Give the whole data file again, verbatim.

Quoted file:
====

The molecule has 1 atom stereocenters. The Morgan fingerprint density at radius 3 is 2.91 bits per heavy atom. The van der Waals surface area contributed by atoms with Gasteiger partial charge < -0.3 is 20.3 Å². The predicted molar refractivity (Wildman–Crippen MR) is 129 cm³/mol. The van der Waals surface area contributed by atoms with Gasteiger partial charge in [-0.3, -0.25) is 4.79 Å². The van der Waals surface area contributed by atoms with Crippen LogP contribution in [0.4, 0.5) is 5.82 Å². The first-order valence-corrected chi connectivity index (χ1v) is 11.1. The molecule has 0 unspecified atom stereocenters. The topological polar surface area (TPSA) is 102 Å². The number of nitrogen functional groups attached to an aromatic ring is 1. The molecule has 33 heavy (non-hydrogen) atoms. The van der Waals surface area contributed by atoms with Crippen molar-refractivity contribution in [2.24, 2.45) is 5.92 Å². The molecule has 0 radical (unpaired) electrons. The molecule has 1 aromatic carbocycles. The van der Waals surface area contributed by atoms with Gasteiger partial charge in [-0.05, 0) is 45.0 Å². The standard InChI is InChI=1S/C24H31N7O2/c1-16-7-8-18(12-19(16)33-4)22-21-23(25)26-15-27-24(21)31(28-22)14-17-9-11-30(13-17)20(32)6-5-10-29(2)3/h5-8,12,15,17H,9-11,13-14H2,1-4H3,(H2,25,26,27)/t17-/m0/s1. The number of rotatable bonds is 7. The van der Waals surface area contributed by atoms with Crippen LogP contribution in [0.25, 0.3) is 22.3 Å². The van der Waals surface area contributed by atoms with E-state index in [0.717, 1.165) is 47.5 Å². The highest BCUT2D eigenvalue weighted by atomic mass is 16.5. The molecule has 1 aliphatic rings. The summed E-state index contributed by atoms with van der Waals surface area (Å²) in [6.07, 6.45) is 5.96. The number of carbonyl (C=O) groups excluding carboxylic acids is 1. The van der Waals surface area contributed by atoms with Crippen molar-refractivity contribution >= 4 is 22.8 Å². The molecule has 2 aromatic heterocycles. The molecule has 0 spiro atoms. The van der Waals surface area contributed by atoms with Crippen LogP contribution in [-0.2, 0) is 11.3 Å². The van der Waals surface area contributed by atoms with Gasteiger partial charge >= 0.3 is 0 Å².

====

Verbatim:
The molecule has 1 atom stereocenters. The Morgan fingerprint density at radius 3 is 2.91 bits per heavy atom. The van der Waals surface area contributed by atoms with Gasteiger partial charge < -0.3 is 20.3 Å². The predicted molar refractivity (Wildman–Crippen MR) is 129 cm³/mol. The van der Waals surface area contributed by atoms with Gasteiger partial charge in [-0.3, -0.25) is 4.79 Å². The van der Waals surface area contributed by atoms with Crippen LogP contribution in [0.4, 0.5) is 5.82 Å². The first-order valence-corrected chi connectivity index (χ1v) is 11.1. The molecule has 0 unspecified atom stereocenters. The topological polar surface area (TPSA) is 102 Å². The number of nitrogen functional groups attached to an aromatic ring is 1. The molecule has 33 heavy (non-hydrogen) atoms. The van der Waals surface area contributed by atoms with Crippen molar-refractivity contribution in [2.24, 2.45) is 5.92 Å². The molecule has 0 radical (unpaired) electrons. The molecule has 1 aromatic carbocycles. The van der Waals surface area contributed by atoms with Gasteiger partial charge in [-0.05, 0) is 45.0 Å². The standard InChI is InChI=1S/C24H31N7O2/c1-16-7-8-18(12-19(16)33-4)22-21-23(25)26-15-27-24(21)31(28-22)14-17-9-11-30(13-17)20(32)6-5-10-29(2)3/h5-8,12,15,17H,9-11,13-14H2,1-4H3,(H2,25,26,27)/t17-/m0/s1. The number of rotatable bonds is 7. The van der Waals surface area contributed by atoms with Crippen LogP contribution in [0.25, 0.3) is 22.3 Å². The van der Waals surface area contributed by atoms with E-state index in [0.717, 1.165) is 47.5 Å². The highest BCUT2D eigenvalue weighted by atomic mass is 16.5. The molecule has 1 aliphatic rings. The summed E-state index contributed by atoms with van der Waals surface area (Å²) in [6.07, 6.45) is 5.96. The number of carbonyl (C=O) groups excluding carboxylic acids is 1. The van der Waals surface area contributed by atoms with Crippen molar-refractivity contribution >= 4 is 22.8 Å². The molecule has 2 aromatic heterocycles. The molecule has 0 spiro atoms. The van der Waals surface area contributed by atoms with Crippen LogP contribution in [-0.2, 0) is 11.3 Å². The van der Waals surface area contributed by atoms with Gasteiger partial charge >= 0.3 is 0 Å².